William Blake’s spiritual visions
Iain Sinclair visits William Blake’s grave and discusses the spiritual visions that made up such a significant part of his life and work. Filmed at Bunhill Fields Burial Ground, London.
We're in Bunhill Fields Burial Ground, which is near Finsbury, just outside the walls of the City, where Blake was buried in 1827 and the point of this is that it's a Nonconformist Burial Ground – it's for the unofficial religionists – it's for the people who are dissident and difficult and so they're put just outside the City in this little oasis, with fig trees - a place of real calm.
One special aspect of Blake, is the way he sees his visions and the visions changed throughout his life – as a child – is this some sickly child, feverish, seeing visions? I don't think so, something else – he takes long walks out of Soho, where he lives, into the fields and he's in Peckham Rye – he sees a tree of angels – when he sees a tree shimmering, it looks like angels. He sees angels – they're angels to him. He sees figures at the window of his bedroom and as life goes on, these visions become more challenging. The old prophets, or Raphael, the painter, or some great figure he wants to discuss things with, appears in his chamber – it's a kind of séance. Other people find it difficult – for him, not. He's in that heightened sense of perception that other people achieve much later through Peyote or drugs, or some kind of experience that they've pushed their visionary entity – he didn't need to – it was natural, it was engrained in him.
I think it's impossible to detach Blake's radical spiritual beliefs from the radical political beliefs, because they all grew out of the same soil. Blake's spiritual beliefs sit on his own eccentric learning and studies. This idea that he must create his own system to avoid being enslaved by someone else's and he dives into The Old Testament, but he's also reading about Egyptian mythology, he's involved with the alchemists magicians of Europe, he reads Paracelsus and Boehme and he loves them because they're working men, who've suddenly been overcome by a sense of vision and he translated that into the substance of London. So that, always beneath the grey and the overcast skies and the slate-like streets, there would be a vein of gold shining and he would locate it.
William Blake has the notion that if you're on top of Primrose Hill, you can see London reborn as a kind of Jerusalem, that the fields of his – meadows of his childhood, growing up in Soho and walking out into the landscape around him, he finds the attributes of a Holy City and he believes that the pillars are there – in Marylebone, and Lambeth and so on, Islington – but it's a metaphor – it's a metaphor for renewing London, which becomes the poem, ‘Jerusalem’, but also, behind it, are these ‘dark satanic mills’ – the sense of the forces of industry, the forces of the new machines that are hammering and firing, the fires, the darkness – all of that makes a tremendous apocalyptic theatre, of which he's the master craftsman.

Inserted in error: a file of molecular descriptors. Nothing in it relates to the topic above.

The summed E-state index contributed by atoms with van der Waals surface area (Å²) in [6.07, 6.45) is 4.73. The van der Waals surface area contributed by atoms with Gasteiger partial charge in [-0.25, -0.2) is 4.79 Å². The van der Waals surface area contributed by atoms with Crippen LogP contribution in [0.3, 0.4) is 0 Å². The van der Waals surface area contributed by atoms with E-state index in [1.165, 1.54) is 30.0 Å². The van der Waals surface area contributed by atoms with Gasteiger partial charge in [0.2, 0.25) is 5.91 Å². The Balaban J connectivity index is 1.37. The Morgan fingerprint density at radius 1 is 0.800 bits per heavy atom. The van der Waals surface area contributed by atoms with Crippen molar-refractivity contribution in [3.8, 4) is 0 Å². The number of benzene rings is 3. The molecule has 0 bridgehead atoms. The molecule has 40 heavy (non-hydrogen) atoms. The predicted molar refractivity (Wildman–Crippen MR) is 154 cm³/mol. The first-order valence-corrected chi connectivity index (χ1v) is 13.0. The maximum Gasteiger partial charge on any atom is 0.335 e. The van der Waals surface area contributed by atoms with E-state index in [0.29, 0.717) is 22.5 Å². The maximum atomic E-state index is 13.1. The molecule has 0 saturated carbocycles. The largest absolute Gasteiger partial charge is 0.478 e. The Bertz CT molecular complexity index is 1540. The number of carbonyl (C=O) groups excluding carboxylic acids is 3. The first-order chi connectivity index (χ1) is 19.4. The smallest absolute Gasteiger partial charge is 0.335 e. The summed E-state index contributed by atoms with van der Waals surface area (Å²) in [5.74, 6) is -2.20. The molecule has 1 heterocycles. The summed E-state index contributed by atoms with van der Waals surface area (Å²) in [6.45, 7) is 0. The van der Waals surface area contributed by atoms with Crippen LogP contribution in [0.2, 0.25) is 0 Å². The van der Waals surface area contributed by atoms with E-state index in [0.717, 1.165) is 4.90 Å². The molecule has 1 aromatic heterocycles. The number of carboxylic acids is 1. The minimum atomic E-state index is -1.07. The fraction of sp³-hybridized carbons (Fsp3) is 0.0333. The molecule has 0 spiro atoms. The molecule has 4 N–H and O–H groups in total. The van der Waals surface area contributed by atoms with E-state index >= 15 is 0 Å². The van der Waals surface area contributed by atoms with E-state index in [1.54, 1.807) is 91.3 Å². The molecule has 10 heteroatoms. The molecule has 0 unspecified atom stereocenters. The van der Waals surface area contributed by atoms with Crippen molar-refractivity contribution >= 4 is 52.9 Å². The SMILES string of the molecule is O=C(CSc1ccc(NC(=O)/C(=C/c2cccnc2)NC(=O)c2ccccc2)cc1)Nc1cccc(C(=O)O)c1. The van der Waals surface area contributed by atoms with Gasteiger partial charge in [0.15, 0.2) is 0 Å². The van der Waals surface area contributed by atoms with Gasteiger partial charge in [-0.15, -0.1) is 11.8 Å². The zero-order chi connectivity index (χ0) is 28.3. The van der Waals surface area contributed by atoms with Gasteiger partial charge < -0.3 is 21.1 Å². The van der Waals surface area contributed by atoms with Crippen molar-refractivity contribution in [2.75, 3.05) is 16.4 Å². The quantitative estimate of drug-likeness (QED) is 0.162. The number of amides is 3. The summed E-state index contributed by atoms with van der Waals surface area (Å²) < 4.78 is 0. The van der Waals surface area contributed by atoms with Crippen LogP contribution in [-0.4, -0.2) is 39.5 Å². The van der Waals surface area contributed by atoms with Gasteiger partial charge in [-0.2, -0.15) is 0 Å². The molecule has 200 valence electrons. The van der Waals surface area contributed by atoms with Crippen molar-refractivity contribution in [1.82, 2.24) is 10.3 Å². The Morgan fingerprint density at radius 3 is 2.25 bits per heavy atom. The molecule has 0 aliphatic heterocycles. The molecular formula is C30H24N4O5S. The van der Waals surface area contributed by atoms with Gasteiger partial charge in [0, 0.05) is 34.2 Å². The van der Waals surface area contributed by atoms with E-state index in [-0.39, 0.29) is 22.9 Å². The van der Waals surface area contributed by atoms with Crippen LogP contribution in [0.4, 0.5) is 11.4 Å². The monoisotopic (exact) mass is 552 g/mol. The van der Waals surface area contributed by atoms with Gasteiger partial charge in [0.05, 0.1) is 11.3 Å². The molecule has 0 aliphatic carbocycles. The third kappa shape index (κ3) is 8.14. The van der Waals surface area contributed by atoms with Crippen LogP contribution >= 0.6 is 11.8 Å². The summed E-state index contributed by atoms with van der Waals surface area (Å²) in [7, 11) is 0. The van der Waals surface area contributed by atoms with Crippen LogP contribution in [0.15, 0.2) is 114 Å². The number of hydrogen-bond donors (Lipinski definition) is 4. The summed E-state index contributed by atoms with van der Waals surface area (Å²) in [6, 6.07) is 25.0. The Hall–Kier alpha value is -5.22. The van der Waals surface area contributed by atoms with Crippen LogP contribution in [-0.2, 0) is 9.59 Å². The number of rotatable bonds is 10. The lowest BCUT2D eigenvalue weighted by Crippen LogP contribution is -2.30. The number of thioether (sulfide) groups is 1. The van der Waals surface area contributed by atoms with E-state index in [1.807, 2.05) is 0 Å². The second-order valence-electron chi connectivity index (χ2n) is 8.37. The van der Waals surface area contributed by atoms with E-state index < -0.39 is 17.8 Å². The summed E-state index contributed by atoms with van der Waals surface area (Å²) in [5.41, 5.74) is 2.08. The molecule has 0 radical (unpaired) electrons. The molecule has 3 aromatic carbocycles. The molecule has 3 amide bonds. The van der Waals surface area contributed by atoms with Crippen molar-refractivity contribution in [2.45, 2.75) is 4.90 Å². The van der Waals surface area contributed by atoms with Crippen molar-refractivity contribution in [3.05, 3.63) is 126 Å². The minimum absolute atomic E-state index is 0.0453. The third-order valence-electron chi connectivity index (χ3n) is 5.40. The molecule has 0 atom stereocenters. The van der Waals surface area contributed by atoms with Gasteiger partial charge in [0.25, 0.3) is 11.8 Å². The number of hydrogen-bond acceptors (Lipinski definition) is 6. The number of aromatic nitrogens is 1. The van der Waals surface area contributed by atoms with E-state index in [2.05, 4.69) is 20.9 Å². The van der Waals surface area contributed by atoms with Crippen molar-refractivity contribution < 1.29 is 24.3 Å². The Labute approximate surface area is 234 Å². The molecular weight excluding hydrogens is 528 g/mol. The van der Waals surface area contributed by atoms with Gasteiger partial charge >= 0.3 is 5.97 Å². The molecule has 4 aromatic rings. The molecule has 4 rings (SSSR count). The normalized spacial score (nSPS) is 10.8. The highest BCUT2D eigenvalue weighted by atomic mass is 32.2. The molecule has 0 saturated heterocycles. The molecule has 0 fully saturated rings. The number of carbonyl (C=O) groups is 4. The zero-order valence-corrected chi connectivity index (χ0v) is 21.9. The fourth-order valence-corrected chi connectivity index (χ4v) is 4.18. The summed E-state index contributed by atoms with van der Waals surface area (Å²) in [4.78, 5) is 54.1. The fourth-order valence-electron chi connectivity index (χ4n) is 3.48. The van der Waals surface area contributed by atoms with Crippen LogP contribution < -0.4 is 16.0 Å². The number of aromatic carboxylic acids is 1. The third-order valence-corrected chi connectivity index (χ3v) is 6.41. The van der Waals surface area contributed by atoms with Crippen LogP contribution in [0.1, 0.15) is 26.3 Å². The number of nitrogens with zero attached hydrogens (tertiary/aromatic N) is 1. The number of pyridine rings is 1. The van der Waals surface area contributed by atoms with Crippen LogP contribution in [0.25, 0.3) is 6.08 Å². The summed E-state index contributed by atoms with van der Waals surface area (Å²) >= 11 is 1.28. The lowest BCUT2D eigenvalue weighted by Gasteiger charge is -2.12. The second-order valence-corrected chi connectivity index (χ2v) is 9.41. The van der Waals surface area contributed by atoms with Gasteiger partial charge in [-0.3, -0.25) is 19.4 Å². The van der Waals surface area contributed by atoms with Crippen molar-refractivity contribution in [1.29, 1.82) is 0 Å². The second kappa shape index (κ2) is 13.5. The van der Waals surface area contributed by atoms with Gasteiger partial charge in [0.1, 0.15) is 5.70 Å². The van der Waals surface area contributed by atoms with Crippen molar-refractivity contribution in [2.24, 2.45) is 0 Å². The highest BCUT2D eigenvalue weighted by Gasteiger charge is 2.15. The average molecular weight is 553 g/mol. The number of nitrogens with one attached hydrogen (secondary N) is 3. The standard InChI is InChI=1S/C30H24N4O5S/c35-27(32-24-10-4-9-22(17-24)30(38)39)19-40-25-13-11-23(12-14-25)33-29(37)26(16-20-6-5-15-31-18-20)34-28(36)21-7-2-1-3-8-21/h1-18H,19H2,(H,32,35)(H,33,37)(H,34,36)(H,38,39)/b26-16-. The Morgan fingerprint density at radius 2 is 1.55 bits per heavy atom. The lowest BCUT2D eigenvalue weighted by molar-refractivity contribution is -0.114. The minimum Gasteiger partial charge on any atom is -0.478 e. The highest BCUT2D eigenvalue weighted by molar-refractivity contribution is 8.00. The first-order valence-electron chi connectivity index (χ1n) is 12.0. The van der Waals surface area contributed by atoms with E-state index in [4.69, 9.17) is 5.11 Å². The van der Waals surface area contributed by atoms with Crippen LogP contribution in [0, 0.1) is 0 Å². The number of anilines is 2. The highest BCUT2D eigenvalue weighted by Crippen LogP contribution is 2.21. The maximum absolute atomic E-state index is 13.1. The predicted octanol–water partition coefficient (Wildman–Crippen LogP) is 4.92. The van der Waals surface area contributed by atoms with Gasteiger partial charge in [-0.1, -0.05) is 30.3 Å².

What people find a little difficult sometimes, is to understand the schizophrenic split between an ordinary man working away in his little house in Lambeth and the visionary prophet whose seeing great golden cities and how that argues with what's going on in the human world of industries developing machines, churning out flour, the noise, the dirt, the chimney sweeps, the prostitutes. There's a grain of something in him that stands him apart and is sometimes defined as madness – you know, more respectable poets sometimes thought he was brilliant, sometimes thought this is insane, this is derangement, how can someone talk to prophets – you know, that's what we have to understand – is the potentiality was there for the two things – the real world and the great world of the imagination. For someone like Blake living in London, was at risk – he could have been hanged for his parts in the Newgate mob and his attacks on owners who've maltreated children or any of these arguments he got into, so he's on the fringe of being arrested or even of being declared a madman.
One possible explanation is that Blake's revolutionary hopes, when he's wearing the red bonnet, when he's excited by the American colonies throwing off the yoke and the French getting rid of their King – that great moment disappears. It becomes bloody and apocalyptic and dark and the forces of repression and the soldiers are closing it down in London, so maybe in some senses, Blake withdraws from that political world and puts all of those energies into the spiritual world – so he then has to invent, on an epic scale, even more terrifying wrestlings and collisions and damage, chains, forges, manacles – all of those fetishistic items become part of his poems and his great human entities are struggling with them.
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The French Revolution inspired London radicals and reformers to increase their demands for change. Others called for moderation and stability, while the government tried to suppress radical activity. Professor Andrew Lincoln describes the political environment in which William Blake was writing.
Songs of Innocence and of Experience contains two poems about young chimney sweepers: one in 'Innocence' and one in 'Experience'. Dr Linda Freedman considers how this allows for a complex, subtle engagement with the figure of the sweep.